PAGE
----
How is Divination Done?

Here is a brief description of the divination process:

The diviner begins by marking a cross-roads pattern in powder on an elaborately carved divination tray. This cross-roads pattern "opens" the channel of communication between aye, the realm of the living, and orun, the cosmic realm of the gods. By tapping the center of the tray with an ivory tapper the diviner evokes Orunmila, god of wisdom.

The divine then removes sixteen palm nuts from a divination cup. The cup shown here depicts a female worshipper kneeling before the gods.

The diviner passes the sixteen nuts from one hand to the other, after which he notes the number retained in one of his hands.

This number is then recorded in the powdered surface of the divination tray.

After eight "passes" the diviner chooses a sign (odu) from the pattern of marks recorded in the powdered surface of the tray. There are 256 such signs, each with a unique story, proverb, or song that provides guidance for the life of the client.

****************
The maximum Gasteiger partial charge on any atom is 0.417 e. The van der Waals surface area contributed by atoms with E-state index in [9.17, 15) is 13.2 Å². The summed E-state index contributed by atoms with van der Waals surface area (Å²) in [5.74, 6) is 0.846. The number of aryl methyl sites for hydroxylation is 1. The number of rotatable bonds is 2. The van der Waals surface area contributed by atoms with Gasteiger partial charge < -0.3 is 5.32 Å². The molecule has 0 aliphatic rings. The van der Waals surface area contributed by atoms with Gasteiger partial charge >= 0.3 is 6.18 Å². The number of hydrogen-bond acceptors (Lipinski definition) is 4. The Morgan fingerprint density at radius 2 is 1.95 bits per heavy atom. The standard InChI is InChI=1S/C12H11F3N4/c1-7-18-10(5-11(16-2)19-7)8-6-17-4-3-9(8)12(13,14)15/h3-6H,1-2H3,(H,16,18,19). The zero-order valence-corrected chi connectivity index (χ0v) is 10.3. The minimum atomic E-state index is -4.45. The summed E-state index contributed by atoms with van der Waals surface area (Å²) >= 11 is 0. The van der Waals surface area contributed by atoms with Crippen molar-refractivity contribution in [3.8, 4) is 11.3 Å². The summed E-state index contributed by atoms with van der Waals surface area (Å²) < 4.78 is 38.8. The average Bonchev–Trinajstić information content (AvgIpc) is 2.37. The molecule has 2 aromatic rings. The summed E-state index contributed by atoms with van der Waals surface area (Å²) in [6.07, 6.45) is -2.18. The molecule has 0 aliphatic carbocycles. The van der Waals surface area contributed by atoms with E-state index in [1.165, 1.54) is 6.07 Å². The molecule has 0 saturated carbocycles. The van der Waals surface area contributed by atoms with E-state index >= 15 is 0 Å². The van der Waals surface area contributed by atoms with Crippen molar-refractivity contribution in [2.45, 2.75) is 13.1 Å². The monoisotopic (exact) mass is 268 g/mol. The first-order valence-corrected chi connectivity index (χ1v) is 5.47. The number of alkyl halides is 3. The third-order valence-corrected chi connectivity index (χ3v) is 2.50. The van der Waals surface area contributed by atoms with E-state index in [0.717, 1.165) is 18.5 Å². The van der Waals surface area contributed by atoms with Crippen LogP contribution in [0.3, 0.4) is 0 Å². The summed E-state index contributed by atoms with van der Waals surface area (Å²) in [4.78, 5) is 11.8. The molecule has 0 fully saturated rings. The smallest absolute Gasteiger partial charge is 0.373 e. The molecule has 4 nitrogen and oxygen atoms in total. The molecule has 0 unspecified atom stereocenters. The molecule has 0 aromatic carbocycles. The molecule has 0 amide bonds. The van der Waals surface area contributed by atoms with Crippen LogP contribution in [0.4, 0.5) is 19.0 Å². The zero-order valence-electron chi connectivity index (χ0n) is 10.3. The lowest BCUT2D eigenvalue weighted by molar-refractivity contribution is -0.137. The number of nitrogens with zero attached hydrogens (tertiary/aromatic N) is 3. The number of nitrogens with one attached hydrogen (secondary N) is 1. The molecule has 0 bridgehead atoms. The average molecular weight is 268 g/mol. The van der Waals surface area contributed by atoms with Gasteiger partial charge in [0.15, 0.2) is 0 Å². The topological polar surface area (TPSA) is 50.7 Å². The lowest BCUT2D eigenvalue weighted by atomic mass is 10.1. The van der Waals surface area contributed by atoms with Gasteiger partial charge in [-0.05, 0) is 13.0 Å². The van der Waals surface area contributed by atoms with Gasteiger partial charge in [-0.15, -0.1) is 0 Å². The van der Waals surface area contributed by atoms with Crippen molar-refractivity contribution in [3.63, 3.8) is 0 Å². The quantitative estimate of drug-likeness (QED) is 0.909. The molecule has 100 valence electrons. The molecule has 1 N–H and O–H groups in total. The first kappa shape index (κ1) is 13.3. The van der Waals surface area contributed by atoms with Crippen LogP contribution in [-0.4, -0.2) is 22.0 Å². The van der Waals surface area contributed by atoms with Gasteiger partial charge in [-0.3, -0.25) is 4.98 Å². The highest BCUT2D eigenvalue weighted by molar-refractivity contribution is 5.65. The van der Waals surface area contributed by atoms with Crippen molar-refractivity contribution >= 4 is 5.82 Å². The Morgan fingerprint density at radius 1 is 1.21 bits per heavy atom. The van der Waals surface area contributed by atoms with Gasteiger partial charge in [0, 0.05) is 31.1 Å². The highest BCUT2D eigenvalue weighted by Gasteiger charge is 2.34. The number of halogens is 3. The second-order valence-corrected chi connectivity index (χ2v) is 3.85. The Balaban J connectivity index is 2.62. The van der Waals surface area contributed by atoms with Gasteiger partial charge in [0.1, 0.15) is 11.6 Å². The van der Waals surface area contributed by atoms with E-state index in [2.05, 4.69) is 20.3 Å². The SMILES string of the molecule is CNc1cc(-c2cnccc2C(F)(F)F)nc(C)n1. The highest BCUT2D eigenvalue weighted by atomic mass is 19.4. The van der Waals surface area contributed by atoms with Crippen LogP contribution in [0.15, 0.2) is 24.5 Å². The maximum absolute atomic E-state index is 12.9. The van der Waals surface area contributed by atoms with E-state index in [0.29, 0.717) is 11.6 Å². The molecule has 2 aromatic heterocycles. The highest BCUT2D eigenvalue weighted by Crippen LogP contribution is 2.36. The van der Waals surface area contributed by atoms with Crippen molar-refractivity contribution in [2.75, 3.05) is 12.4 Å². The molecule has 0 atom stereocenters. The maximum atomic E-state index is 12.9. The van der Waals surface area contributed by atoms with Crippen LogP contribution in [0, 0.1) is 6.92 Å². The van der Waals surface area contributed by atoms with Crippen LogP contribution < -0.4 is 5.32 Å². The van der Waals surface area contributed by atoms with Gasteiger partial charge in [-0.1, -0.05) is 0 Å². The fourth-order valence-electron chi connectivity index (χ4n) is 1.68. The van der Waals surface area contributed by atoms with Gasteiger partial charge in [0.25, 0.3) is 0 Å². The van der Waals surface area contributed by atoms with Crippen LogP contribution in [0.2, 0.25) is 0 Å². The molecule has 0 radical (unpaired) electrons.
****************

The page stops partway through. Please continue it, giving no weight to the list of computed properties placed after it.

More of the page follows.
At the end of the session, a small amount of the powder is rubbed on the forehead and eaten by the client to help the divination process.


© Michael C. Carlos Museum of Emory University,
Memorial Art Gallery of the University of Rochester and Dallas Museum of Art
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